In the slowest year since 2011, with the last boat still at sea as we go to press – with nearly 100 miles yet to go – the ARC Caribbean 1500 prizegiving last night was more of a milestone than a final ceremony.

“I usually end this evening thanking everyone and scurrying off to bed!” said event manager Andy Schell at the conclusion of the awards. “But we’ve got four boats coming in tonight, so we’ll be on the docks with the cold rum punch until the last boat is tied up!”

Despite several boats still at sea when the awards got underway, it was a very festive atmosphere on the beachside deck at Nanny Cay Marina. Crews that had been sweaty and salty for nearly two weeks at sea showed up in their shoreside best, with matching crew shirts and tropical island colors. After the crowd gathered round the bar for a quick beer or rum punch, the awards got going in earnest just before 5pm, as the sun was disappearing behind the hillsides in the west, offering up a much needed respite from the brutal afternoon heat.

“Hoooorayy!” shouted the crowd, as just in time, Aviva made their way into the cut and into Nanny Cay Marina with the largest audience of any of the arrivals thus far. “There is indeed something about being one of the last boats to arrive,” said Dorothy of Aviva. “That was really special having everyone cheer for us like that!” Dorothy, Fred and crew made it up to the beach just in time to see the awards get underway.

As we always do at the 1500, we emphasize the fun and special prizes over the competitive awards, and the ceremony kicked off as such with prizes for Best Mustache, Best Logs, Best Fishing Story (won by Serenity for their very timely bribe of 4 pounds of fresh mahi for the Yellowshirts lunches!), Youngest Skipper and more.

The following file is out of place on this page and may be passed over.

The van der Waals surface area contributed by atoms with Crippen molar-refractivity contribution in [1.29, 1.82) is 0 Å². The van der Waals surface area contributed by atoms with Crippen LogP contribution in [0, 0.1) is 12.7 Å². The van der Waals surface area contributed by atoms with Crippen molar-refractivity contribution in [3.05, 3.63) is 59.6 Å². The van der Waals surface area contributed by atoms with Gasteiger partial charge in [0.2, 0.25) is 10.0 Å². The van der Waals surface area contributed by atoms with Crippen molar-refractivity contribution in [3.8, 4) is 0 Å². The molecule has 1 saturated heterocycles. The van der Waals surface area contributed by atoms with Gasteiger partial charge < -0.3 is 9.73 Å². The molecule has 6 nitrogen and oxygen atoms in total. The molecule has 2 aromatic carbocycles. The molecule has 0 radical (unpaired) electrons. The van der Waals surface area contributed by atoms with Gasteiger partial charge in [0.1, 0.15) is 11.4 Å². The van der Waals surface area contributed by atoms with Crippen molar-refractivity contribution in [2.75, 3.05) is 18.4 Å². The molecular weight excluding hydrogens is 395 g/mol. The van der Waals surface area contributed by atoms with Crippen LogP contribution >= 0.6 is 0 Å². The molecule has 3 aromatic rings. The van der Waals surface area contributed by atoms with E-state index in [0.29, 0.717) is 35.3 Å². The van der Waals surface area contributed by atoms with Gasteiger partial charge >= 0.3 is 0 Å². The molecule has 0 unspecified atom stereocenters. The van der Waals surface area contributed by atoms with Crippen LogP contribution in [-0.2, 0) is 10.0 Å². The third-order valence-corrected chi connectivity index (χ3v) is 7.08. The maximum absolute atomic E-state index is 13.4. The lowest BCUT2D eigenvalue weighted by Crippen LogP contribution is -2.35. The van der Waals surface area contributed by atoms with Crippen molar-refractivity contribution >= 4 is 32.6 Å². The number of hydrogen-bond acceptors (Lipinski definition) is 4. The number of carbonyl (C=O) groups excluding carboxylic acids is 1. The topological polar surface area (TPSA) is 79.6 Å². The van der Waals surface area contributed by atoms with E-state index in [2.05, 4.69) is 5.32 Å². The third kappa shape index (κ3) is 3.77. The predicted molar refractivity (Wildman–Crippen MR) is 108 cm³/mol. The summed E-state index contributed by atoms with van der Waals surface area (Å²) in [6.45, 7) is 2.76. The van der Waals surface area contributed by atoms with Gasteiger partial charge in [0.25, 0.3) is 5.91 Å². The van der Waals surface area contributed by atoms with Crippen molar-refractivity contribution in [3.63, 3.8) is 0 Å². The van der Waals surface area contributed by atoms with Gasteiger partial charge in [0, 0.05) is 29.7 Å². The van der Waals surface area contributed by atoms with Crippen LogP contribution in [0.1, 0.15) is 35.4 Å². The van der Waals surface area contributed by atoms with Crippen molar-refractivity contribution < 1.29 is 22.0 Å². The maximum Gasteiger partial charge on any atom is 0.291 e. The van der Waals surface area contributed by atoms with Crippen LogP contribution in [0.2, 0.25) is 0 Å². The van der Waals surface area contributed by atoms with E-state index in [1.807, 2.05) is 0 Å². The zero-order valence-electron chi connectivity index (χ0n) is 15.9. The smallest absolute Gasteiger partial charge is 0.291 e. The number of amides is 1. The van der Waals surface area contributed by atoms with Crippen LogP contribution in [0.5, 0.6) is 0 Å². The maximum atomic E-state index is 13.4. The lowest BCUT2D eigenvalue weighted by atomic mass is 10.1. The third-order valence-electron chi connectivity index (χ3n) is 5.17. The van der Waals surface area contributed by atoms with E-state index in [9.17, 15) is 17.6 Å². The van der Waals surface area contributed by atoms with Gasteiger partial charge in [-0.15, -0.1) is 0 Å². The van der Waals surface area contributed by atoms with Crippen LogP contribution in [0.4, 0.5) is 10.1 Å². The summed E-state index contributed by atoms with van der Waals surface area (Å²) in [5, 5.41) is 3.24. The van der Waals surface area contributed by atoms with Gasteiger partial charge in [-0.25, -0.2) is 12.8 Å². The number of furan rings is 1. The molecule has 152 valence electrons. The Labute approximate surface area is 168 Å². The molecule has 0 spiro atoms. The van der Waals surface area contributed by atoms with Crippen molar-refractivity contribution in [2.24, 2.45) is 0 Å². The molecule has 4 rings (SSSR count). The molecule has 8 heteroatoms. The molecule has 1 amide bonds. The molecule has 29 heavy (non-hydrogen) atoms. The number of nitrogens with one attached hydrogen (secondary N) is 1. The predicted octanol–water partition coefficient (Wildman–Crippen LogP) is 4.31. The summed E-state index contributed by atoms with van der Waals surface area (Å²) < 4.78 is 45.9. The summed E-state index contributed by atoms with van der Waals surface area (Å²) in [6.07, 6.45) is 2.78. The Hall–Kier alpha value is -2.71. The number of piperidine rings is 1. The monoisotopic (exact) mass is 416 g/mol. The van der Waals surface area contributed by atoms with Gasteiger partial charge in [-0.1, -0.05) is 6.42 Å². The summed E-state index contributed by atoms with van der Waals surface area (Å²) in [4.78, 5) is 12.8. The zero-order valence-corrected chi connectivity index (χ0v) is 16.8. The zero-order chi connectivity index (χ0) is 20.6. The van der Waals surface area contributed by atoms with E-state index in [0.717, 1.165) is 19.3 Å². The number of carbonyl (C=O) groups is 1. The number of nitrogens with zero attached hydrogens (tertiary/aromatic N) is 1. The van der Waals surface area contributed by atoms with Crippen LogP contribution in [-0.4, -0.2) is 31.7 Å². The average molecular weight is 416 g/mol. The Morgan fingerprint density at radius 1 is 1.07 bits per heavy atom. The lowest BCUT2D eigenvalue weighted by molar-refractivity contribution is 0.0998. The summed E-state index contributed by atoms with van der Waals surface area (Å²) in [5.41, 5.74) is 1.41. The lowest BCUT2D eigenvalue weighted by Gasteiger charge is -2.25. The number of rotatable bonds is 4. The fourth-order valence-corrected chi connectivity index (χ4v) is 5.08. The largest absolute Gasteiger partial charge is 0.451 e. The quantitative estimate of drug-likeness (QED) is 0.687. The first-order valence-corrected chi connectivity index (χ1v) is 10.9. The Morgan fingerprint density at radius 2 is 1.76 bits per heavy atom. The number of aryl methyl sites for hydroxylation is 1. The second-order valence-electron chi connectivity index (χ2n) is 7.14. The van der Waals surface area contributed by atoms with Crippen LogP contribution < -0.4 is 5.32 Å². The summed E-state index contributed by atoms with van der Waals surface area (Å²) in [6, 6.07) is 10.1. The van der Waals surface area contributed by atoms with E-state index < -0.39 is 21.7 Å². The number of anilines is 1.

Both the Mustach Award and the Best Bruise Award required audience participation. Three of the lady sailors came on stage to show off their best bruises, whereby the crowd cheered for a winner. It was no contest, as Cricket from Corsair easily garnered the biggest applause when she dropped her shorts right on stage and showed off a palm-sized bruise on her rip hip.

There were even more contestants for the Mustache Award. Rowena from the local BVI Movember (“Mustache November”) chapter was invited on stage to introduce Movember and start the competition.

“Each year the BVI participates in Movember to raise money for men’s health issues, namely prostate cancer,” she began. “Last year we raised a total of over $24,000, which goes directly to a few locals that are afflicted with the disease and require ongoing care. So thank you all very much for participating in what is a very fun, very important initiative for us in the BVI.

Despite arriving late to the contest and nearly missing the chance to show off his ‘stache (and this after he’d been complaining about how uncomfortable it had become), Levent from Adagio easily took the loudest applause and won a goody bag of Movember branded t-shirts and beer cozies. All the men who participated, included Rally staff Andy & Jake, lined up on the beach for a group mustache photo.

Lucky Strike, ironically considering their name, received the #13 banner that nobody seemed to want back in Portsmouth. Because of a very sick crewmember, they were forced to divert to Puerto Rico for medical help (he’s fine now, recovering in Michigan). Each crew at the party last night signed the banner in honor of Fred and is crew, and it will be mailed off to Lucky Strike next week, a reminder that despite their diversion, they were not alone.

Each boat also received a custom engraved plaque from Weems & Plath for participating in the rally, and was recognized on stage for finishing the event.